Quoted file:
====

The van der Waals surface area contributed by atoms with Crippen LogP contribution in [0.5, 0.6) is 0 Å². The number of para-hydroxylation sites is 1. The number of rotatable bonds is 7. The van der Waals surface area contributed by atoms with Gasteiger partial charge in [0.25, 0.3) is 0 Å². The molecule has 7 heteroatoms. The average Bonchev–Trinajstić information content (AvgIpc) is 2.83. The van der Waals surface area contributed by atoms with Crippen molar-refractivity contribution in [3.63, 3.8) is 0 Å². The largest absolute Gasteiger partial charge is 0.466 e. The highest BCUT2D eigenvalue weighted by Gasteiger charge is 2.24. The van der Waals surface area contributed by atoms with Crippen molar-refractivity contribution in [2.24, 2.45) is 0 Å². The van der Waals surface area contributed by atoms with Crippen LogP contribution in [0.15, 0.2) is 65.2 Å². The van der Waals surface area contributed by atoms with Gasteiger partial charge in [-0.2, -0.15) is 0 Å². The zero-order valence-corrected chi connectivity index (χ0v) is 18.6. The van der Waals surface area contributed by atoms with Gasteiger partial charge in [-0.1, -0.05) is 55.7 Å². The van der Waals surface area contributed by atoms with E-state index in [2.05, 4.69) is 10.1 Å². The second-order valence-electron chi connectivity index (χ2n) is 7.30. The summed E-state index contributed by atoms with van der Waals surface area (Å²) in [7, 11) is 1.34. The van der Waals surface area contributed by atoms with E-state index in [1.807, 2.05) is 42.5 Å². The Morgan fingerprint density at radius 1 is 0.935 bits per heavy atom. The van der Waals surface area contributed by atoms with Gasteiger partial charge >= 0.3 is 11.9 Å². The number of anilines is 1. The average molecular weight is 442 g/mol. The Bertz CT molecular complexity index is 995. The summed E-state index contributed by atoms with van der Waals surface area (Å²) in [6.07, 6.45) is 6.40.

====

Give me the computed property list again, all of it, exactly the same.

The van der Waals surface area contributed by atoms with Crippen LogP contribution in [0.5, 0.6) is 0 Å². The number of para-hydroxylation sites is 1. The number of rotatable bonds is 7. The van der Waals surface area contributed by atoms with Gasteiger partial charge in [0.25, 0.3) is 0 Å². The molecule has 7 heteroatoms. The average Bonchev–Trinajstić information content (AvgIpc) is 2.83. The van der Waals surface area contributed by atoms with Crippen molar-refractivity contribution in [3.63, 3.8) is 0 Å². The largest absolute Gasteiger partial charge is 0.466 e. The highest BCUT2D eigenvalue weighted by Gasteiger charge is 2.24. The van der Waals surface area contributed by atoms with Crippen molar-refractivity contribution in [2.24, 2.45) is 0 Å². The van der Waals surface area contributed by atoms with Crippen LogP contribution in [0.15, 0.2) is 65.2 Å². The van der Waals surface area contributed by atoms with Gasteiger partial charge in [-0.2, -0.15) is 0 Å². The zero-order valence-corrected chi connectivity index (χ0v) is 18.6. The van der Waals surface area contributed by atoms with Gasteiger partial charge in [-0.1, -0.05) is 55.7 Å². The van der Waals surface area contributed by atoms with E-state index in [2.05, 4.69) is 10.1 Å². The second-order valence-electron chi connectivity index (χ2n) is 7.30. The summed E-state index contributed by atoms with van der Waals surface area (Å²) in [7, 11) is 1.34. The van der Waals surface area contributed by atoms with E-state index in [1.807, 2.05) is 42.5 Å². The Morgan fingerprint density at radius 1 is 0.935 bits per heavy atom. The van der Waals surface area contributed by atoms with Gasteiger partial charge >= 0.3 is 11.9 Å². The number of anilines is 1. The average molecular weight is 442 g/mol. The Bertz CT molecular complexity index is 995. The summed E-state index contributed by atoms with van der Waals surface area (Å²) in [6.07, 6.45) is 6.40.